Genesis Invitational

Riviera Country Club

More from Rory

Rory McIlroy admits plan from top players' meeting 'weakened' PGA Tour's position in LIV fight

January 30, 2024

Rory McIlroy opened up Tuesday from Pebble Beach with many thoughts on the state of the game, including what he thinks of his Ryder Cup teammate Tyrrell Hatton leaving for LIV.

Jared C. Tilton

PEBBLE BEACH — “What’s best for the game?”

That’s the question Rory McIlroy asked Tuesday at Pebble Beach Golf Links. It’s the question he’s been asking himself for months on end, but especially with more introspection starting on June 7, the day after PGA Tour commissioner Jay Monahan announced that the tour had aligned with the Public Investment Fund of Saudi Arabia on a framework agreement that would ostensibly put the tour and the rival LIV Golf League, funded by PIF, under one umbrella.

McIlroy, the No. 2 player in the world and for more than a year the most vocal proponent for the tour, gave his most definitive answer yet to that question as he prepares to make his PGA Tour season debut in the AT&T Pebble Beach Pro-Am, which has been reconfigured into a limited-field no-cut event with a $20 million purse.

With an announcement imminent that the tour has agreed to a reported $3 billion investment deal with Strategic Sports Group—with PIF still also in the picture—McIlroy said the men’s professional game that became bifurcated by LIV Golf’s inception in 2022 must reassemble.

To that end, players who left the PGA Tour for LIV and subsequently were suspended by the tour should be allowed to return without penalty. McIlroy has seen the light. Or has just assumed a lighter touch.

“I think life is about choices,” the four-time major champion said. “Guys made choices to go and play LIV, guys made choices to stay here. If people still have eligibility on this tour and they want to come back and play or you want to try and do something, let them come back. I think it's hard to punish people.

“Obviously I've changed my tune on that because I see where golf is, and I see that having a diminished PGA Tour and having a diminished LIV tour or anything else is bad for both parties. It would be much better being together and moving forward together for the good of the game. That's my opinion of it. So to me, the faster that we can all get back together and start to play and start to have the strongest fields possible I think is great for golf.”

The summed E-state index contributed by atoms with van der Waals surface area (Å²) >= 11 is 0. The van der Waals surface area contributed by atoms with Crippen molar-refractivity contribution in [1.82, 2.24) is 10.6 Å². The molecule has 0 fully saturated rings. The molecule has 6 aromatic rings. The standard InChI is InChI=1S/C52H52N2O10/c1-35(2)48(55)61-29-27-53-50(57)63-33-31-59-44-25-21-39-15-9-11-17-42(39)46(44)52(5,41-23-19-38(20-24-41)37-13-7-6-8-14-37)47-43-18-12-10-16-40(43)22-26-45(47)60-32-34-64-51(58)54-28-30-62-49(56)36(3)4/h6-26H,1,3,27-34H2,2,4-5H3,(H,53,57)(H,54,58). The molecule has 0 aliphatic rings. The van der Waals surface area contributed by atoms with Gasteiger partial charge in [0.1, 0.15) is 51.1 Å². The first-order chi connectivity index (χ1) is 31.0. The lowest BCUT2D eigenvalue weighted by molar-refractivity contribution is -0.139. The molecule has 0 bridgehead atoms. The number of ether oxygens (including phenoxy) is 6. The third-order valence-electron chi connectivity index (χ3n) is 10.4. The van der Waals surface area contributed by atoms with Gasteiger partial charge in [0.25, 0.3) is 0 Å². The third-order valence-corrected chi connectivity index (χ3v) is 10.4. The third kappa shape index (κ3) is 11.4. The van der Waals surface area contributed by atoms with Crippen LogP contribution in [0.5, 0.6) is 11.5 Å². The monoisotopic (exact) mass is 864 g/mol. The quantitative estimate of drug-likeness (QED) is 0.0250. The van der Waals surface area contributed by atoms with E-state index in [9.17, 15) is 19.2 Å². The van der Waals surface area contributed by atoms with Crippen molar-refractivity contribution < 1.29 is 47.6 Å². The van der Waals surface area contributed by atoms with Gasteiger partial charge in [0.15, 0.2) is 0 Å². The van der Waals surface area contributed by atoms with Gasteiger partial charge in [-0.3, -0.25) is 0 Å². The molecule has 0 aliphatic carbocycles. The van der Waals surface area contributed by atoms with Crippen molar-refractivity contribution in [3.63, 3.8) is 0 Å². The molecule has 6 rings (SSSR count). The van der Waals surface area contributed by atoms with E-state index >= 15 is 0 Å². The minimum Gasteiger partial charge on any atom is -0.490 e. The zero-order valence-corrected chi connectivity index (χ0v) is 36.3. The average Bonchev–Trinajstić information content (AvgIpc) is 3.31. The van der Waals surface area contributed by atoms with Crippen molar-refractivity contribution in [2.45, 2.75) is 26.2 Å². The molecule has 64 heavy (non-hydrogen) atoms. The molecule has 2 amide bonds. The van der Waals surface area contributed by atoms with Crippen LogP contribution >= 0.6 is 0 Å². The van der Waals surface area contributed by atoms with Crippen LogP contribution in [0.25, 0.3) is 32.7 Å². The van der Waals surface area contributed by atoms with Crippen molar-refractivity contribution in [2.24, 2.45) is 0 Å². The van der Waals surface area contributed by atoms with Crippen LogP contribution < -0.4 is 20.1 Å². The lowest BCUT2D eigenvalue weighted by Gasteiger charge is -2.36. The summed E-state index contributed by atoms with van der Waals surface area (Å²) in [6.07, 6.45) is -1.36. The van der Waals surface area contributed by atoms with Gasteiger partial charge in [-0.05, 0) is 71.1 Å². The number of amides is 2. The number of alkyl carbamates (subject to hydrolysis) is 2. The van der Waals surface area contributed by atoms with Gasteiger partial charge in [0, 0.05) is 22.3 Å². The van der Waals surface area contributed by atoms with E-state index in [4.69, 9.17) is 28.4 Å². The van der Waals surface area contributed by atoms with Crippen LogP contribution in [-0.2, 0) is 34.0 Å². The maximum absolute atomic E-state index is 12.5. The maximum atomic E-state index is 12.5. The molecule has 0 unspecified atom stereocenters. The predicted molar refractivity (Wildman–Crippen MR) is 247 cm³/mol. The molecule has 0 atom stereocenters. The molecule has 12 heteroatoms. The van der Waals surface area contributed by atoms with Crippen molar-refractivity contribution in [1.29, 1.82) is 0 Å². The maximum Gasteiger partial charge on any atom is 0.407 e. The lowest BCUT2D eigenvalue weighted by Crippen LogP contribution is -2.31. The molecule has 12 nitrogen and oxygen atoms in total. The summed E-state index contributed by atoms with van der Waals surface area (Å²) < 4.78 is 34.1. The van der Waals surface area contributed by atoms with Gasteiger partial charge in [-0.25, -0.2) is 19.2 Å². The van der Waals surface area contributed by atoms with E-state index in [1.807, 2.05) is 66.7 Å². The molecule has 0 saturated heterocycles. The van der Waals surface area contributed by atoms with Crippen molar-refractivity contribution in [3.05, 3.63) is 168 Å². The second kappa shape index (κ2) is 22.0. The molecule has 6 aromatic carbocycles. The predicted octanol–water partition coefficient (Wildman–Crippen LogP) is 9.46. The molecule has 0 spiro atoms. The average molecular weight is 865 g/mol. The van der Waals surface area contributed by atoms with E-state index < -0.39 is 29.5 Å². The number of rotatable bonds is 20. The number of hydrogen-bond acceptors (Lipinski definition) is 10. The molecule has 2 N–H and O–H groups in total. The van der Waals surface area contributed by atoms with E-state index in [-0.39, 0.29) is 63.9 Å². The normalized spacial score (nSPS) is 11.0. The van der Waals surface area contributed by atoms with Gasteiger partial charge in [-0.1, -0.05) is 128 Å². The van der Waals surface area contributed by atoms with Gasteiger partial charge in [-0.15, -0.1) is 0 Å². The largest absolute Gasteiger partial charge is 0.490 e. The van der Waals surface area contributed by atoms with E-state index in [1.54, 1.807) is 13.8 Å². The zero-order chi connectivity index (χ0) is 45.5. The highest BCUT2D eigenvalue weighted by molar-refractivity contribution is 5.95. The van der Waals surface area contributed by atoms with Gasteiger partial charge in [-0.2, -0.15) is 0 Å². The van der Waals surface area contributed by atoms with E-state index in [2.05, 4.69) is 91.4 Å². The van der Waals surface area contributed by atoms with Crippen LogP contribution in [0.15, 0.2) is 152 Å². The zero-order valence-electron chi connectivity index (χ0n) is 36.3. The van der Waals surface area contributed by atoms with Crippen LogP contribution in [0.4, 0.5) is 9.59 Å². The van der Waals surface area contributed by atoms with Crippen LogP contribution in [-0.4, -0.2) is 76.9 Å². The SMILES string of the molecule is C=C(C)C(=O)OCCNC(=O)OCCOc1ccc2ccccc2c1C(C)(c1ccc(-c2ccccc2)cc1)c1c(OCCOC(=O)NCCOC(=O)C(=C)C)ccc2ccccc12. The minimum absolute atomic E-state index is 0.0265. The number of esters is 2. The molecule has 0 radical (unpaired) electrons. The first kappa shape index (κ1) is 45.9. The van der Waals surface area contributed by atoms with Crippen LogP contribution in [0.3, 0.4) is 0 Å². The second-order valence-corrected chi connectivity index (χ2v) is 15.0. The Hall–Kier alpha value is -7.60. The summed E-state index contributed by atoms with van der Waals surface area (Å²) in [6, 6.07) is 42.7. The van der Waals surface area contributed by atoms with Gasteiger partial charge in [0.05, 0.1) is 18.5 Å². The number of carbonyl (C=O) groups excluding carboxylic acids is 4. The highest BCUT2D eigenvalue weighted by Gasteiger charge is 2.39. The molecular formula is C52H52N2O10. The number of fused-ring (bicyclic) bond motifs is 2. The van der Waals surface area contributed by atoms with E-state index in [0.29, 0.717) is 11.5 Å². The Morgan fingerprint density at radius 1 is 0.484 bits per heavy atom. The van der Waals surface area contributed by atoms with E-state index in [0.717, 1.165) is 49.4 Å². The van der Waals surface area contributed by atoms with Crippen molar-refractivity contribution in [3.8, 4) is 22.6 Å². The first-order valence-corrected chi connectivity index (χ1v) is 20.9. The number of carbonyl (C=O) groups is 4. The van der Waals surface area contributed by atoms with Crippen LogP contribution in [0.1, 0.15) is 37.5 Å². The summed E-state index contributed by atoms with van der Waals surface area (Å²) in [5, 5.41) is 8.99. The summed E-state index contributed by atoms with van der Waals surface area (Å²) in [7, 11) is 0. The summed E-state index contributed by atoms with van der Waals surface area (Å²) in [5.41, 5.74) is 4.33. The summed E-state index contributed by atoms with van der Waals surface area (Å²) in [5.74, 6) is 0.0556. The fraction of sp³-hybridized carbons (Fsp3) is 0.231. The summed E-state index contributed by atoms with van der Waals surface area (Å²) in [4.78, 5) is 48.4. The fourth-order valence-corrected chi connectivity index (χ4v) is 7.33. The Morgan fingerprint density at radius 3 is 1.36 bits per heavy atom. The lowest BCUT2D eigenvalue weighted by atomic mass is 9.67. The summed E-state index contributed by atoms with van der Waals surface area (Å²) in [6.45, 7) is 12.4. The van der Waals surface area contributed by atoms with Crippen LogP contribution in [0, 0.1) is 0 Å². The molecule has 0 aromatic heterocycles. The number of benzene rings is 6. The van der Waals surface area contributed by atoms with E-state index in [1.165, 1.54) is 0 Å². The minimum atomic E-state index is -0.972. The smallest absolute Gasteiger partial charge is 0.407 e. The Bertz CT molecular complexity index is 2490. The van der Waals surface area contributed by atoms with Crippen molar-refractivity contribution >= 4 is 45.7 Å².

McIlroy might be influenced by watching Jon Rahm and Tyrrell Hatton, two key European Ryder Cup teammates, join LIV. Hatton, who had committed to TGL, the simulator golf league founded by McIlroy and Tiger Woods that has been delayed for a year because of weather-related damage to the TGL venue, just committed earlier Tuesday for a reported $60 million. Hatton also was supposed to compete on McIlroy’s TGL team.

“I had a long talk with Tyrrell on Sunday, completely understood where he was coming from,” McIlroy, 34, said. “I've talked to him quite a bit about it over the past month. It got to the point where they, you know, he negotiated and got to a place where he was comfortable with, and he has to do what he feels is right for him. So I'm not going to stand in anyone's way from making money and if what they deem life changing money, like absolutely.”


Rory McIlroy will play Pebble Beach for the first time since the 2019 U.S. Open.

David Cannon

The thaw in the Northern Irishman’s icy stance against LIV traces back to the initial question: what’s best for the game? It also might be the result of a certain resignation that trying to preserve the tour's place in the game was beyond his capabilities. He couldn’t fight human nature, no matter how well intended.

“I've come to the realization,” he admitted, “that I'm not here to change people's minds, I'm here to just try—especially when I was at the board level—to give them the full picture of where things are at and hopefully where things are going to go. They can do with that information what they want. But at the end of the day, I think I'm done with trying to change people's minds and trying to get them to see things a certain way or try to see things through my lens because that's ultimately not the way the world works.”

McIlroy, a 24-time tour winner who is coming off a victory in Dubai on the DP World Tour, returns to Pebble Beach for the first time since the 2019 U.S. Open. He played in the AT&T Pro-Am just once, in 2018 with his father as his amateur partner. In a way, the tournament as it is now presented, populated by just 80 players who are guaranteed 72 holes, is partly his creation. It was in August 2022 that he and Woods spearheaded changes to the tour to create elevated tournaments with bigger purses to coerce top players to remain in the PGA Tour fold. It largely worked, at least until the latest defections of Rahm, the reigning Masters champion and World No. 3 player, and the colorful Englishman Hatton.

Interestingly, McIlroy said that he had regrets about the plan that emerged from the player meeting in Delaware during the BMW Championship. The concept, he said, was a good one—to ensure the participation of top players in certain events. But it “weakened” the tour’s financial position, forcing its hand to seek a truce with PIF and seek out other sources of investment.

And in the end, it has altered his perception of this week’s signature event. He was asked if a win this week would be “cheapened” by the absence of Rahm, Hatton, Dustin Johnson, Brooks Koepka and other top players who will be competing this weekend in LIV’s season opener in Mexico.

He appeared pained to answer the question, but he did so honestly. Is it cheapened?

“I'd like to win here,” he said, “and stand up with a trophy on 18 green and know that I've beaten all of the best players in the world, so yeah.”